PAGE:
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Shakespeare in Our Time
Dympna Callaghan, the William L. Safire Professor of Modern Letters in the College of Arts and Sciences, has plenty to say about William Shakespeare, as the world marks the 400th anniversary of his death in 2016. She returned to campus last fall, after spending a year studying and writing about the author during her travels to Italy, California and Australia.
The last 20 years have seen an “explosion of textual, literary and historical scholarship” on the Bard of Avon, says Callaghan, who is based in the Department of English. “A lot of it is just really digging and sustained research,” she explains. “We know vastly more about the context in which he wrote. We know more about London as a city and the theaters and how he worked.”
Callaghan has two books about Shakespeare coming out this semester. One just out is “Shakespeare in Our Time” (Bloomsbury, 2016), which she has co-edited with Suzanne Gossett. The book is a project of the Shakespeare Association of America, which Callaghan presided over from 2012-2013. The publisher calls the essay collection a “‘state of the nation’ look at Shakespeare criticism” and a “stimulating exploration of where Shakespeare studies will go next.”
Due out next month is a new edition of “A Feminist Companion to Shakespeare” (Wiley-Blackwell, 2001), another collection that Callaghan edited. The book’s 10 new essays include one by Amanda Eubanks Winkler, professor of music history and cultures in Arts and Sciences, who writes about Shakespeare’s music. Amy Burnette, a graduate student in English, writes about “The Winter’s Tale” for the anthology.
The first leg of Callaghan’s leave was a fellowship at the Bogliasco Centre for Arts and Humanities in Bogliasco, Italy. She spent a month at the Liguria Study Center on the Italian Riviera, working with religious historian Lori Anne Ferrell on a project examining Shakespeare and religion.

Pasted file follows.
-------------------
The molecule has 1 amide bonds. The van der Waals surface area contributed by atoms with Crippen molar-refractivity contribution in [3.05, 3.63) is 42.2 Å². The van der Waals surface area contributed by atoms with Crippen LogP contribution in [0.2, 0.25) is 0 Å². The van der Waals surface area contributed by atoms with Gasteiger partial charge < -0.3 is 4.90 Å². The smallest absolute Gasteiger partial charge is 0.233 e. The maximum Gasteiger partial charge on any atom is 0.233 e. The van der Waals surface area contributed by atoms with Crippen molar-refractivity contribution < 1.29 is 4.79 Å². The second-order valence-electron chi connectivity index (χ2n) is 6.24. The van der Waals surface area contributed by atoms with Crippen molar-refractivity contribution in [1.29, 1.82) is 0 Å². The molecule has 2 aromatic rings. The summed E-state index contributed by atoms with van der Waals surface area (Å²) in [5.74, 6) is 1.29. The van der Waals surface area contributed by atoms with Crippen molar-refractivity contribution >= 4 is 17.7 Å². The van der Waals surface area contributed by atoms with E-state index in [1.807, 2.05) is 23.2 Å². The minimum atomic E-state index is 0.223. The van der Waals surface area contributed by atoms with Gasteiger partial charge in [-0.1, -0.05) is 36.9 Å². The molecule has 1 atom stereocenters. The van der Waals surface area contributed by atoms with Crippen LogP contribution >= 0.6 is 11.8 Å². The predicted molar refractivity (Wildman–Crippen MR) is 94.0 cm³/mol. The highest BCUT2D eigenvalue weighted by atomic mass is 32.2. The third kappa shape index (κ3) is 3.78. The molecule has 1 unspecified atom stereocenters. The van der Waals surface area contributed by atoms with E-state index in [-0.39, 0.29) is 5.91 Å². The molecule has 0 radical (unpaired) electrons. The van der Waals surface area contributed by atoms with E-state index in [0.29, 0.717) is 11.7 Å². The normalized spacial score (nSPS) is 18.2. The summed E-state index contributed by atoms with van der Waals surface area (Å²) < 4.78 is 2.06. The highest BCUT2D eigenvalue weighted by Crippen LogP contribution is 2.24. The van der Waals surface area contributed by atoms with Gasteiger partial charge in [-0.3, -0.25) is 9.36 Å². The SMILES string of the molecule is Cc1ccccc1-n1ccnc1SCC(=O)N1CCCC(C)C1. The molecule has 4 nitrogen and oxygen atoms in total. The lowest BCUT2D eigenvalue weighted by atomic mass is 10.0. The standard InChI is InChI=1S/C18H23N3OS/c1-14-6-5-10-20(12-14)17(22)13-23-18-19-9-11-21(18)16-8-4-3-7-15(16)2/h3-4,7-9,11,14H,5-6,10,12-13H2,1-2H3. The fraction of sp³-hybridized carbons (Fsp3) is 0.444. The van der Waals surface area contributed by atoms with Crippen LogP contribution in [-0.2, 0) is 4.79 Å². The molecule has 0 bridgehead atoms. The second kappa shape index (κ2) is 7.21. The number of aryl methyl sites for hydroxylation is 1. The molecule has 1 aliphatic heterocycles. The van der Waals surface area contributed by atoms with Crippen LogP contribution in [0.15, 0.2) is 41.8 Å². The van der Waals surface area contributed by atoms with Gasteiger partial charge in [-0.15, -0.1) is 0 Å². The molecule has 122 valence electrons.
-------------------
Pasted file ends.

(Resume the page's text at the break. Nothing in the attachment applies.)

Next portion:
“This is a big and important topic,” Callaghan says. “Scholars have been reticent to claim Shakespeare’s treatment of religion as relevant in any substantive way to the present.” She points out that “Shakespeare wrote about the major belief systems of his day—Islam and Judaism and, most obviously, Christianity, the European faith so badly fractured by the advent of the Reformation.”
Callaghan and her co-author set out to make a bold claim. “We may never know Shakespeare’s own religious temperament,” Callaghan says. “We can discern, however, the specter of sectarianism that underwrites Shakespeare’s plots. [Polish political activist] Jan Kott once famously claimed that, in violent, incomprehensible and arbitrary times, Shakespeare is our contemporary. Yet too few scholars dare to make and sustain this claim today—on behalf of literature, on behalf of the humanities, on behalf of Shakespeare.”
In the next stop on Callaghan’s leave, she served as a visiting professor at Claremont Graduate University, and pursued research at San Marino’s Huntington Library, which holds early editions of Shakespeare’s works. Callaghan’s book “Hamlet: Language and Writing” (Bloomsbury, 2015) was published last spring. While at the Huntington, she gave several lectures, including “Murder Most Foul: What Makes Hamlet Great.” At the California Shakespeare Festival, she delivered a keynote address about freedom of speech in Shakespeare’s England.